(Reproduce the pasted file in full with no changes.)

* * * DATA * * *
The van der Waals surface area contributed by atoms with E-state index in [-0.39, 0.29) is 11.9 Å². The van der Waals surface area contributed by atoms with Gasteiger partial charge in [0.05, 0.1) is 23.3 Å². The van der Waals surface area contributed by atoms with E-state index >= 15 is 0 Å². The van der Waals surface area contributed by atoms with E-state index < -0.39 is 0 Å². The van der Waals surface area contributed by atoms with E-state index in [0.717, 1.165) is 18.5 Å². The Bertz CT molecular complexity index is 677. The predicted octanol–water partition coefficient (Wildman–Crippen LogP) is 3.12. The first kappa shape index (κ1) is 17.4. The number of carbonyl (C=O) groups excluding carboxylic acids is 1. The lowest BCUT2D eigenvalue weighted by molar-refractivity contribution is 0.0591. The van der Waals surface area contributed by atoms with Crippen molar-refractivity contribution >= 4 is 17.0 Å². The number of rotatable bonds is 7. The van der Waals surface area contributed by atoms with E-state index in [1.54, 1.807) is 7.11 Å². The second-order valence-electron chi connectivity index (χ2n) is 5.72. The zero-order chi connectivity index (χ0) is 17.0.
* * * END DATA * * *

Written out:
The van der Waals surface area contributed by atoms with E-state index in [-0.39, 0.29) is 11.9 Å². The van der Waals surface area contributed by atoms with Gasteiger partial charge in [0.05, 0.1) is 23.3 Å². The van der Waals surface area contributed by atoms with E-state index >= 15 is 0 Å². The van der Waals surface area contributed by atoms with E-state index < -0.39 is 0 Å². The van der Waals surface area contributed by atoms with E-state index in [0.717, 1.165) is 18.5 Å². The Bertz CT molecular complexity index is 677. The predicted octanol–water partition coefficient (Wildman–Crippen LogP) is 3.12. The first kappa shape index (κ1) is 17.4. The number of carbonyl (C=O) groups excluding carboxylic acids is 1. The lowest BCUT2D eigenvalue weighted by molar-refractivity contribution is 0.0591. The van der Waals surface area contributed by atoms with Crippen molar-refractivity contribution >= 4 is 17.0 Å². The number of rotatable bonds is 7. The van der Waals surface area contributed by atoms with E-state index in [1.54, 1.807) is 7.11 Å². The second-order valence-electron chi connectivity index (χ2n) is 5.72. The zero-order chi connectivity index (χ0) is 17.0.